Higher degree research (HDR) in the fields of art and design is rapidly transitioning to meet the international socio‑cultural shifts and recent changes to funding models. Brexit for example, is limiting the participation of British art and design researchers in EU collaborative grants, while funding cuts in Scandinavia are resulting in the closure of influential HDR art and design programs. In Australia, similar structural changes and demands for greater accountability are transforming HDR programs. Due in part to these shifts, major reviews of HDR at The University of New South Wales (UNSW Sydney) have resulted in nuanced variations of the university’s PhD scholarships and challenges to the perceptions of the qualification as a one-size-fits-all model. This paper will outline new PhD scholarships and frameworks that UNSW is developing in response to the emerging stakeholder needs identified by the university: the UNSW Scientia PhD scholarship for applicants with industry experience; the iPhD scholarship developed with the federally funded research organisation CSIRO; and the development of an equity framework for meeting the needs of Indigenous Australians, local disadvantaged communities, and international communities in Africa and Asia in the university’s PhD programs. This paper will focus on the differentiated PhD scholarships at the university, recommendations of two university-wide working groups on equity in HDR at UNSW, and observations of informal HDR pre-admission preparation at the Faculty of Art and Design for practice-led and non-traditional research outputs (NTROs). While early pilot-testing of a new approach to developing the framework for geo‑politically relevant NTROs is promising, the paper also identifies several burning questions requiring careful consideration within a research-intensive university.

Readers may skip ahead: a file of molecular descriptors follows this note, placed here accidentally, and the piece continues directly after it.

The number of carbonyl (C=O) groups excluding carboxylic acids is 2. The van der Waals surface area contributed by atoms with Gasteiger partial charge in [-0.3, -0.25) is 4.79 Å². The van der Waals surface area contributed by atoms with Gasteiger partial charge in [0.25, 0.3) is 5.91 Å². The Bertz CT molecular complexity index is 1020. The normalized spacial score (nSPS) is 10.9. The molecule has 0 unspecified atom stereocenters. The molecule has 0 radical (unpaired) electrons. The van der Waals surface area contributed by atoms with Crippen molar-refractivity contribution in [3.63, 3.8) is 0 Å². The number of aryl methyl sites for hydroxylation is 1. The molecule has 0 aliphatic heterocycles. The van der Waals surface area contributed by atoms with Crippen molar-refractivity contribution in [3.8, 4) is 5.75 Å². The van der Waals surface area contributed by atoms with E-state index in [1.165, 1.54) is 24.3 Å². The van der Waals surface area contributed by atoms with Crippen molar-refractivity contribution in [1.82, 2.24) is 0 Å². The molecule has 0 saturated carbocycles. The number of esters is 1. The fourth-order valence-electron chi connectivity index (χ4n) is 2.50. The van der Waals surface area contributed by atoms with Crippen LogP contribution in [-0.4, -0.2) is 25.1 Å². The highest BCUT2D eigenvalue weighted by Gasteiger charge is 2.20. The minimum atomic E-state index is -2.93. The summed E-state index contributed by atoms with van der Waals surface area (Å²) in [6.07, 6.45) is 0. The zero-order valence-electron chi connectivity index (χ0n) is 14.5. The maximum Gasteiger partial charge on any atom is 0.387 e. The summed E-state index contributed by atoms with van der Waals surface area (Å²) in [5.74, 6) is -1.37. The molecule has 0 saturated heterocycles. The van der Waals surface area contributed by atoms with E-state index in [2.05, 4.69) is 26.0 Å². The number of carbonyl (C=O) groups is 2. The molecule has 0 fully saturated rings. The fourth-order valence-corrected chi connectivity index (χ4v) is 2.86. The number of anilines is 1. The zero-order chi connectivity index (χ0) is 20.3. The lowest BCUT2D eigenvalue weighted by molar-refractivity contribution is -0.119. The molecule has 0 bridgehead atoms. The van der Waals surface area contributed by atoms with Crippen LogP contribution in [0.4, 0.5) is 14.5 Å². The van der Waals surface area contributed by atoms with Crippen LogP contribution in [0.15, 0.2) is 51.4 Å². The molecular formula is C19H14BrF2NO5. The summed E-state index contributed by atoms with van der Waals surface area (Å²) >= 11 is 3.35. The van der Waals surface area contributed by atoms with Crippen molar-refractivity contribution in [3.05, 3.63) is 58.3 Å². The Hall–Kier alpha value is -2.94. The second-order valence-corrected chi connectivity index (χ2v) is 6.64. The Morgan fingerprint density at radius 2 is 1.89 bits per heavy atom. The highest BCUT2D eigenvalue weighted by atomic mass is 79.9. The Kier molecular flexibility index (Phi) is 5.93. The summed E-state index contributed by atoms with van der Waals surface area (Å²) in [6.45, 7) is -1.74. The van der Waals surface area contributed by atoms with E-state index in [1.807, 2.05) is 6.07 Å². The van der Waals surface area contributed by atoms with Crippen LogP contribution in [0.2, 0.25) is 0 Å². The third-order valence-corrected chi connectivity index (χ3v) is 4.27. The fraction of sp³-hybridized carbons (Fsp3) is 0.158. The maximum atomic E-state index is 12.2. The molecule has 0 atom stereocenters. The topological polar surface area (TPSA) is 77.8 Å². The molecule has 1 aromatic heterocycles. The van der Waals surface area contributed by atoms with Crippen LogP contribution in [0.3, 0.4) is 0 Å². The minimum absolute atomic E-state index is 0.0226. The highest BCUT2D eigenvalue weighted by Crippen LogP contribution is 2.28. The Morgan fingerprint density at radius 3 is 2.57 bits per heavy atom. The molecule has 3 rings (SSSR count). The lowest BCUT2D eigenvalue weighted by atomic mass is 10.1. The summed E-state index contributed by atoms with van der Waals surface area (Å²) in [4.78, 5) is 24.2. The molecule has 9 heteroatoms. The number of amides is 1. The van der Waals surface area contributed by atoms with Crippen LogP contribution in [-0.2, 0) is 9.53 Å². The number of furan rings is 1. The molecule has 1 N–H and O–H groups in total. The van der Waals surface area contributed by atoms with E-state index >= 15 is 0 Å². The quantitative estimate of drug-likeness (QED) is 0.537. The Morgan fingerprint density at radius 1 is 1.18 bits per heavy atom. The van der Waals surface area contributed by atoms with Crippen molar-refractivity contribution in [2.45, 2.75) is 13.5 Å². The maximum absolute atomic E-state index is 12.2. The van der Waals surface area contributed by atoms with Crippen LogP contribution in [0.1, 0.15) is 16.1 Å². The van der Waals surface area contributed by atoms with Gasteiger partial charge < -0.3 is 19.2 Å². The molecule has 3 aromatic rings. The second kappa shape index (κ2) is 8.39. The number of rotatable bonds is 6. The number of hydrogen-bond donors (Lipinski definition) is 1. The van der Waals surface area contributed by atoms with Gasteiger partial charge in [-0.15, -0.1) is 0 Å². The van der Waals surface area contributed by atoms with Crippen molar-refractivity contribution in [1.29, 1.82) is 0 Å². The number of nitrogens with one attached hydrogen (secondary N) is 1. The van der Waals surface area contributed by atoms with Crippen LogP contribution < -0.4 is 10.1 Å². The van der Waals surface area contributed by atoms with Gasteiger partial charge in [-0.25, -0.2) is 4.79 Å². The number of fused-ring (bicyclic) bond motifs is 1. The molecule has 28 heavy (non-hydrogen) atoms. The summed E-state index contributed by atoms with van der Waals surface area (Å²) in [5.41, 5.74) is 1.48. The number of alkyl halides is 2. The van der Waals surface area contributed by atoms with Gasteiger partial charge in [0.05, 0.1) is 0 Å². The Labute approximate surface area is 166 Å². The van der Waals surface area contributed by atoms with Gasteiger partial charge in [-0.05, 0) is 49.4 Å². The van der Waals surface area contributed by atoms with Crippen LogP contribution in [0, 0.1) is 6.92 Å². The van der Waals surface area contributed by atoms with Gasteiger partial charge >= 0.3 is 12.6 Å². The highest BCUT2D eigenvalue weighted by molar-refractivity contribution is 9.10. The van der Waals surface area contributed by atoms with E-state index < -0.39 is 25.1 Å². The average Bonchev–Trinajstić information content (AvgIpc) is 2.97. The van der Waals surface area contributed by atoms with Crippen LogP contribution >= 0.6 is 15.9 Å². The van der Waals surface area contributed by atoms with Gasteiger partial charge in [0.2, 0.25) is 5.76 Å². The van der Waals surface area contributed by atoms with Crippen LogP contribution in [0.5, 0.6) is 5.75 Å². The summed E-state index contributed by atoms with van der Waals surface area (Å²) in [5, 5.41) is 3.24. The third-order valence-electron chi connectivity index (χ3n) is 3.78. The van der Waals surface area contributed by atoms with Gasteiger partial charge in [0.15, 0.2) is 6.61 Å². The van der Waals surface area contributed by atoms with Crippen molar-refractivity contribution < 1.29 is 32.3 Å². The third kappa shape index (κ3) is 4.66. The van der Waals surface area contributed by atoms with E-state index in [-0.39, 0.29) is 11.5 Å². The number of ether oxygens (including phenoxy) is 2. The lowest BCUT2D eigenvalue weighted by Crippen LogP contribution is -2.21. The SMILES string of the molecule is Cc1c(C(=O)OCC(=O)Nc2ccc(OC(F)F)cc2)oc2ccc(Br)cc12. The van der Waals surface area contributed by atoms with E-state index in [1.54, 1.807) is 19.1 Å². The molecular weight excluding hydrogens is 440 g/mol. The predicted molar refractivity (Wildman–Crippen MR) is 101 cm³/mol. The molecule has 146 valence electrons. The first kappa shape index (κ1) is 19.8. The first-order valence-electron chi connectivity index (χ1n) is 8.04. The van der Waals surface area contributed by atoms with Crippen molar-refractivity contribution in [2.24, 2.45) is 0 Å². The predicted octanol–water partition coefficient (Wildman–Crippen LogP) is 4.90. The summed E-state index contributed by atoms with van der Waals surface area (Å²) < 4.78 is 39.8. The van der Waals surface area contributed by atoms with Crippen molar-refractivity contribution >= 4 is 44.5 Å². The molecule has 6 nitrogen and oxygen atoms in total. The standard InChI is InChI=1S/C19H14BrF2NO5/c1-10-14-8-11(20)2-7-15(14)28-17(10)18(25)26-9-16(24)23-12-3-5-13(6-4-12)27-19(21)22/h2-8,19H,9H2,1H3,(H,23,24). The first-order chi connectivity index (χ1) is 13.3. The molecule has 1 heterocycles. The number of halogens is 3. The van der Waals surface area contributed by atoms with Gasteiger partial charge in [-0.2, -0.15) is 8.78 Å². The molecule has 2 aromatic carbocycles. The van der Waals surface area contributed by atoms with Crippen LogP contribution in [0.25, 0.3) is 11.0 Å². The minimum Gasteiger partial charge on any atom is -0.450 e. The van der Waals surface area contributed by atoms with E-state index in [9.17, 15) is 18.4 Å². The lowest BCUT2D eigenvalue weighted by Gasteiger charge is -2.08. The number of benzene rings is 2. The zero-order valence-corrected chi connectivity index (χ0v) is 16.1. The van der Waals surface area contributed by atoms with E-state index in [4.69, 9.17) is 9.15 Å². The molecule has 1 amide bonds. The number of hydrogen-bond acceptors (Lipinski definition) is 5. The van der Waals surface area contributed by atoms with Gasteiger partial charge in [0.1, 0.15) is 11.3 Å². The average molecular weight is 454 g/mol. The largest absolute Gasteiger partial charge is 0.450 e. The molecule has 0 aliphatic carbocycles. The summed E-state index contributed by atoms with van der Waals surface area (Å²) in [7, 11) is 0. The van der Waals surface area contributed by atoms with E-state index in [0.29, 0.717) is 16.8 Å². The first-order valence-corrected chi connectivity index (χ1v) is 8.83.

Associate Professor Katherine Moline is the Associate Dean Research Training, School of Art and Design, UNSW Sydney. Her research focuses on the dynamics between technological and social forces in art and design. She is also a curator and practising artist.